04. Handling Asbestos
Handling Asbestos and Safe Asbestos Removal
Asbestos that is contained and left undisturbed is normally considered safe. However, when it becomes agitated, broken or otherwise destroyed, asbestos fibers can become airborne and pose a danger to those who inhale or come in contact with it. Asbestos materials can become damaged from renovation or construction projects, storms or natural disasters and even just weathering due to old age. Because of this danger, individuals should not attempt to handle or remove asbestos on their own.
There are strict laws in place from the EPA, as well as the Occupational Safety and Health Administration (OSHA), that dictate how asbestos must be removed and disposed of to eliminate the risk of exposure for workers and the general public. Homeowners and building owners alike should always speak to an asbestos abatement professional prior to any construction or if they believe asbestos may be present somewhere. A licensed professional can take samples and recommend next steps, which can entail encapsulation of the mineral to prevent it from becoming airborne or removing it entirely.
05. Asbestos Alternatives
Today, the dangers associated with asbestos are well-known and there are numerous alternatives to asbestos products currently on the market. Many of these alternative products are free of toxic substances and are “green,” providing a safe alternative for the environment and the individuals inside the building. Most are readily available and can be provided by a contractor.
- Amorphous Silica Fabrics: These fabrics are high-temperature materials used for a wide range of insulation and protection applications in industries such as aerospace, shipyards, molten metal and electric power generation. Generally not used for residential applications, the fabrics do contain fiberglass, which has come into question as a health hazard. However, in many industries these products have replaced similar products that once contained asbestos.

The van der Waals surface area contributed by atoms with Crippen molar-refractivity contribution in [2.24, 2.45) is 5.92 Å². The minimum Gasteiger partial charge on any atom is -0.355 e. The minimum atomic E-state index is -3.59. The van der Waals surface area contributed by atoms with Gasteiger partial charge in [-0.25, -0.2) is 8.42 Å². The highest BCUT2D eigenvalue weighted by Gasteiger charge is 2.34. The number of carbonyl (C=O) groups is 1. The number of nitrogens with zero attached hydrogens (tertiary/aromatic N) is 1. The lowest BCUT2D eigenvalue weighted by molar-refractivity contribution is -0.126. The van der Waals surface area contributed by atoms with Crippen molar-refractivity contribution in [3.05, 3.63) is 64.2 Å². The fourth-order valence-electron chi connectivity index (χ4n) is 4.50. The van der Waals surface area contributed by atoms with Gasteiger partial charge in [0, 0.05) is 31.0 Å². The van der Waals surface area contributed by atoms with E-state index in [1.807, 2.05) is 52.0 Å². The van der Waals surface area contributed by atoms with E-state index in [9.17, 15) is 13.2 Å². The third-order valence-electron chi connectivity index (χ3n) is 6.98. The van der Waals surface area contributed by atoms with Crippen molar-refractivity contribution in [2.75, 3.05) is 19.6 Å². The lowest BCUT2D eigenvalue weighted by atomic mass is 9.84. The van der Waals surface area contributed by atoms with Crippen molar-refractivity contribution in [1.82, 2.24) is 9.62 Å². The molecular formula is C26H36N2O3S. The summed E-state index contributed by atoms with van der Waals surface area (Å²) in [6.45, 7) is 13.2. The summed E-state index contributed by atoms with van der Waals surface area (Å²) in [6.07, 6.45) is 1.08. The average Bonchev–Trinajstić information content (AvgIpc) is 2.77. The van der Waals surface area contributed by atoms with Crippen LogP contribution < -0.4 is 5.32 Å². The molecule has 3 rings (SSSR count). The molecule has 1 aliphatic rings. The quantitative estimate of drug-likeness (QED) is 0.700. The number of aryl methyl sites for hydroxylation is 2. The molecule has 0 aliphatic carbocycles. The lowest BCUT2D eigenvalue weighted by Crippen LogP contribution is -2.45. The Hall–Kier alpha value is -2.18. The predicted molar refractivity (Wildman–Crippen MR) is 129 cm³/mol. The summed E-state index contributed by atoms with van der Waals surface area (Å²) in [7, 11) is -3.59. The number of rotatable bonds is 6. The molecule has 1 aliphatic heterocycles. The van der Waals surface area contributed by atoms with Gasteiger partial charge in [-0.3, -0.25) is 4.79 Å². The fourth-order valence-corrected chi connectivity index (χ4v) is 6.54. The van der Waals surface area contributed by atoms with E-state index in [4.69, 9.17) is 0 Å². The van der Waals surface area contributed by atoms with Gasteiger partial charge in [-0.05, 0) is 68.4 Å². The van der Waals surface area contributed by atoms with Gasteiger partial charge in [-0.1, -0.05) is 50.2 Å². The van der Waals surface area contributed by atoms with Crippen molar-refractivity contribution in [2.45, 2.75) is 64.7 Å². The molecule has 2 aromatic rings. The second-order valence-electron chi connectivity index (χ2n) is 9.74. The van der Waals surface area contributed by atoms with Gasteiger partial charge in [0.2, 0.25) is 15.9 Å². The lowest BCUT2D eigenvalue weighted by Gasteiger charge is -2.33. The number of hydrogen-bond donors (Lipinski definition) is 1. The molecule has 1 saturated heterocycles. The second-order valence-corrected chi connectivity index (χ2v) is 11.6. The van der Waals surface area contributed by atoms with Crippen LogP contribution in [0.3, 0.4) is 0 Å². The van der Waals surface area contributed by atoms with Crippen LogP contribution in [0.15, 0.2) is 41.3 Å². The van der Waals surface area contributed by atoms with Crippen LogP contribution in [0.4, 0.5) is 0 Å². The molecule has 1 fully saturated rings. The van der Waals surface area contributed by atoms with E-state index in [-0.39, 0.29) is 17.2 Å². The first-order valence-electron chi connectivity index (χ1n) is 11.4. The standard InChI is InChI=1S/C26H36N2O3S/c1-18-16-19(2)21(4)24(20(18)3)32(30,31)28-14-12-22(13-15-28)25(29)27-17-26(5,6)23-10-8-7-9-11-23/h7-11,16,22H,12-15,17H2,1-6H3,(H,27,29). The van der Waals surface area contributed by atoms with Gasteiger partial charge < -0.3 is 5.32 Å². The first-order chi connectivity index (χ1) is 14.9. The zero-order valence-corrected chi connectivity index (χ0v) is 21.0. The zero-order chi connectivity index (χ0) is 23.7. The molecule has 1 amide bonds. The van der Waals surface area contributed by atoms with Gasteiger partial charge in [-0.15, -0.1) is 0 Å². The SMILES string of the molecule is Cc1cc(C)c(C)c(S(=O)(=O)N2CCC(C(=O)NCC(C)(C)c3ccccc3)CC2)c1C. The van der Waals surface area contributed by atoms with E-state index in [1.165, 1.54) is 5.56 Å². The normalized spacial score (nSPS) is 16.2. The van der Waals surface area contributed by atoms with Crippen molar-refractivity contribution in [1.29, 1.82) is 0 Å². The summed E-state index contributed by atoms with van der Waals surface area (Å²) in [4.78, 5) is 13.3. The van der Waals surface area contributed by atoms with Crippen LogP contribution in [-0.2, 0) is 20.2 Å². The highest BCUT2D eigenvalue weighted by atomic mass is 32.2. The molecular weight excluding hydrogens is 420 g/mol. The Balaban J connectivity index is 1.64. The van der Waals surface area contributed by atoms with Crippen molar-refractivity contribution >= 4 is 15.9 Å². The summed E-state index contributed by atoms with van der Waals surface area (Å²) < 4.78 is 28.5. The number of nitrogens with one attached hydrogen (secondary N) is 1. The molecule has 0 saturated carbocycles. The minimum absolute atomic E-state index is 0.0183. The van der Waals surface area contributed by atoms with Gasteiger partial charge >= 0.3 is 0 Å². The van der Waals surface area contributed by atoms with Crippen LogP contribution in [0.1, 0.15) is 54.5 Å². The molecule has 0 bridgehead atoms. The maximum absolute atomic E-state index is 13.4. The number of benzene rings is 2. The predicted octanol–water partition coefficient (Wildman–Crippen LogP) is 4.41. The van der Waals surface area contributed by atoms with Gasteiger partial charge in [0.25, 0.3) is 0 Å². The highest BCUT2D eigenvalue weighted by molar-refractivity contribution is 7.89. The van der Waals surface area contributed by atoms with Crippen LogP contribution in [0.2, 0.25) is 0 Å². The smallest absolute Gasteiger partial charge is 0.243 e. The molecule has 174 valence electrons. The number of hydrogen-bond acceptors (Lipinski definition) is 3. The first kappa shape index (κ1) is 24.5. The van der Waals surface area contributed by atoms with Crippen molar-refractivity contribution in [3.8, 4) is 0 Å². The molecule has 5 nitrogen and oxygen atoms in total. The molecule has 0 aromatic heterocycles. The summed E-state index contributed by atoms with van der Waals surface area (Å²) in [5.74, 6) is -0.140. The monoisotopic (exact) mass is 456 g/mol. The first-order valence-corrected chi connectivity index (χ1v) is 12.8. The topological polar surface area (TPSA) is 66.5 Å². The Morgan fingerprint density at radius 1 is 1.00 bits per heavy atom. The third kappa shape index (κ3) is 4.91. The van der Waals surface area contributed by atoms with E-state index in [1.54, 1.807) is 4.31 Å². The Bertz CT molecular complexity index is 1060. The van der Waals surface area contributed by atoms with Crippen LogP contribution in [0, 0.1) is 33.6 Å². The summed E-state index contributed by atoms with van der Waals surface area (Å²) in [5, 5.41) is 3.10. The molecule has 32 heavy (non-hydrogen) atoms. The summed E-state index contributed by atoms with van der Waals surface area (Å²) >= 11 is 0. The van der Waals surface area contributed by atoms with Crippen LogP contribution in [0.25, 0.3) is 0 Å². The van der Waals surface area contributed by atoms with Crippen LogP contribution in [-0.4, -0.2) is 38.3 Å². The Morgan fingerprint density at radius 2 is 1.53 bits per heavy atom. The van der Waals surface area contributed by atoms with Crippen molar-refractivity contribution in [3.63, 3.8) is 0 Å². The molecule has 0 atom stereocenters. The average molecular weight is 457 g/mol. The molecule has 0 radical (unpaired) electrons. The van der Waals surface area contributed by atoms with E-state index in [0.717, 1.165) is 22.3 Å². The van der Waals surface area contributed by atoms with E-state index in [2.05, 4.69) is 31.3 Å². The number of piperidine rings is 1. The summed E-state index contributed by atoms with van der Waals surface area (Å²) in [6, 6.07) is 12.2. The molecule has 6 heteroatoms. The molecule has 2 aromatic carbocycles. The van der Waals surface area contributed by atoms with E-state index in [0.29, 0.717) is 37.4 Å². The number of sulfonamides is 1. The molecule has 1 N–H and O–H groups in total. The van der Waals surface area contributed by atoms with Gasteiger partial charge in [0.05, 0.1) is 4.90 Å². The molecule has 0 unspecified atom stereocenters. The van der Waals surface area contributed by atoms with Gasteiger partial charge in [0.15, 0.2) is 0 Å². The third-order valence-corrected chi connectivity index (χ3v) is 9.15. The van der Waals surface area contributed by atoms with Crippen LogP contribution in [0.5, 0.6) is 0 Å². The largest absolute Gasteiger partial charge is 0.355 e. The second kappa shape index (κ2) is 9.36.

- Cellulose Fiber: One of the most popular alternatives to asbestos, cellulose insulation is made from finely shredded newsprint and is deemed safer than asbestos insulation. It is chemically treated to increase fire resistance and reduce mold in commercial and residential buildings. US GreenFiber, a company that manufactures cellulose insulation and other natural products, notes that about 15% of all new green buildings constructed in the U.S. choose this alternative.
- Flour Fillers: Some companies sell crack and crevice fillers and extenders made of natural materials that aid in insulation. These might include pecan shell flour, rice hull ash, rice flour and wheat flour. Because these are natural, they are a “green” option, presenting no hazards to those who are exposed to them.
- Polyurethane Foams: Spray polyurethane foams can be used in any type of structure and are extremely safe in that they emit no harmful gases. Manufacturers of these alternative products claim that their use reduces energy costs by about 30 – 35% annually.
- Thermoset Plastic Flour: Thermoset plastics can be filled with wood flour and other low-priced fillers to reduce cost and provide a balance of good insulation and strength. The building and construction industry is one of the largest users of plastics in the world and have called upon products such as this for heat, cold and sound insulation for both energy saving and noise reduction purposes.
Although there are many alternatives to asbestos that are being integrated into construction and insulating materials, asbestos is not yet banned in the United States and is still used in some instances. Many people are still at risk of asbestos exposure in homes, jobsites and other locations. Individuals should be mindful of where asbestos is found and understand their risk of developing mesothelioma and other related lung diseases as a result of exposure.